posted by terranova at 11:08 AM on November 27, 2008

in 30 million years i would never tell my parents the specifics of my depression and therapy or that i was even in therapy. they would see it as an indictment of their parenting skills, and my father would do what he always does in these types of situations, which is ask the most hurtful, penetrating, hyper-critical, insensitive questions about it.

i don't get empathy from anyone in my family except two siblings. so i don't ask for it or expect it. it's far more hurtful when in the past i've gone there hat in hand and asked for help and didn't get it than it is for me to accept that they can't deal and that's not where i go to get support. (i've been in therapy for that, too.)

i am a person who has friendships she cannot believe. there is no such thing as "too much". i try to spread it out but unlike my family, my friends are the ones who have always been there. i mean, i'm sure my parents are trying and want to help, they just don't know how, i guess.

if you're a grown adult they don't need to know the specifics of your meds. that's your personal business. your doctor MUST know and I don't exactly know why you'd have your mom fill out any forms for you, either, unless you were physically unable to do so.
posted by micawber at 3:09 PM on November 27, 2008

Thanks for all the responses!

The operation is just getting my wisdom teeth out, I don't expect it to be a big deal but I hadn't really thought about the anaesthetic. Mom has the forms because I'm travelling with no address at the moment, so can't receive them in time to get them back to the doctor.

I think they will deal with it pretty well (mostly based on their behaviour when a friend's kid killed herself). I just hate telling people things and having important conversations. I wish I had just mentioned it when it came up, but too late now. I think I will go with the 'oh yea, I'm on another medication you'll have to put on the form' approach.

*grits teeth*
posted by the agents of KAOS at 4:51 PM on November 27, 2008

What about saying that you have been diagnosed with a chemical imbalance and that you feel much better now that you are taking medications to correct it? This is most fortunate since one side effect/symptom of this chemical imbalance was to cause depression, and that you have suffered from it for a long time.

Stop gritting your teeth, it will wear down the enamel! ;-)
posted by aroberge at 6:23 PM on November 27, 2008

I did not tell my parents until after I got over the brunt of my depression, because my parents are not equipped to deal with things like this, as good as they have been to me. I was never on meds, but an indication that you are at that stage would be getting off the meds by exploring the root causes of your depression, figuring out what you can do about those problems, and then doing those things until you're feeling better (some might suggest therapy, but you can DIY too). Taking meds is not a cure, it's a temporary stop gap to prevent erratic behavior, as I'm sure you've been lectured about. YMMV.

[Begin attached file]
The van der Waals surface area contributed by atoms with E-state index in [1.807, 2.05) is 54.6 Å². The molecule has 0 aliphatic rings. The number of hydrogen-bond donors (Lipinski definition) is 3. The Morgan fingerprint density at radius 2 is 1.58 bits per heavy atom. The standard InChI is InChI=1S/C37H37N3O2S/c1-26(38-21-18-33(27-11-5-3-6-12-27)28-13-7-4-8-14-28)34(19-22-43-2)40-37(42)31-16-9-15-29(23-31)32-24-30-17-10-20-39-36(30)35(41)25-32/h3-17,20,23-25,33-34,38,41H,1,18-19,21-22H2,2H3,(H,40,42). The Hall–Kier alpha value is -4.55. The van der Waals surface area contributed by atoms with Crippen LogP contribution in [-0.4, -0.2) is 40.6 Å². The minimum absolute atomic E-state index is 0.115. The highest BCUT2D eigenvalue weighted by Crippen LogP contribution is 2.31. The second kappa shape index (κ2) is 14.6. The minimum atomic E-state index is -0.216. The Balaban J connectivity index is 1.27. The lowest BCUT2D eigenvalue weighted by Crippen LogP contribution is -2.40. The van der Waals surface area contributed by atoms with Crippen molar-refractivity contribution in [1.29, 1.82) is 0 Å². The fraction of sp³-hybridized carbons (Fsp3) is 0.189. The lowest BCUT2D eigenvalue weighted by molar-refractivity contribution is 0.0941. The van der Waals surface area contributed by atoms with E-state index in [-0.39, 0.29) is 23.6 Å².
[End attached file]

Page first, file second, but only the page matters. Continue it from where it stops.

posted by symbollocks at 8:33 PM on November 27, 2008

Taking meds is not a cure, it's a temporary stop gap to prevent erratic behavior, as I'm sure you've been lectured about.

Sigh. For some people, perhaps including you, this is true; for others, meds may be a long term thing - even when accompanied by therapy, etc. Many people aren't able to "get over the brunt of [their] depression", because for them, it is a chronic, lifelong disorder that doesn't necessarily have "root causes" other than bad luck in the genetic lottery. We don't know much about the agents of KAOS's situation, so implying that they need to wait to talk to their parents [or anyone else] until they are "better" isn't necessarily helpful.
posted by ubersturm at 9:10 PM on November 27, 2008

Well, that didn't go so badly - I used my best 'oh yea, there's this unimportant detail I forgot that doesn't need discussion' tone and then segued on to christmas presents, and she followed my lead.

As far as the therapy goes - I've tried it, with a couple of people, and so far haven't come up with any underlying issues. My psychiatrist and I are now inclined to the opinion that it is indeed a random chemical thing in my case, and I'm happy to keep taking them forever if necessary, obviously with continued medical supervision. thanks ubersturm.
posted by the agents of KAOS at 11:27 PM on November 27, 2008

Who you tell about personal medical conditions is entirely up to you, but you should at least tell the doctor for safety.

I was still living at home when I had my first serious period of depression, and my parents were around for both my behavior and the start of the process of medication. Things did not go well and I eventually ended up in another city. At one point they both made offhand remarks about how they were happy it was all over, and that sort of set me off about correcting their views. My father handles it mostly OK, but feels guilt about some possible genetic responsibility. My mother has taken the approach of 'let us never speak of this again'.

For me, setting the record straight that it will always be something I deal with was important to me. It is a huge factor in my life, but it is only a component of who I am. It does not define me. Acknowledging the good and the bad that comes from my depression was important for my peace of mind. Letting my family know was more about helping them understand why my mistakes and failures may be a bit different than normal.
posted by joelr at 11:53 PM on November 27, 2008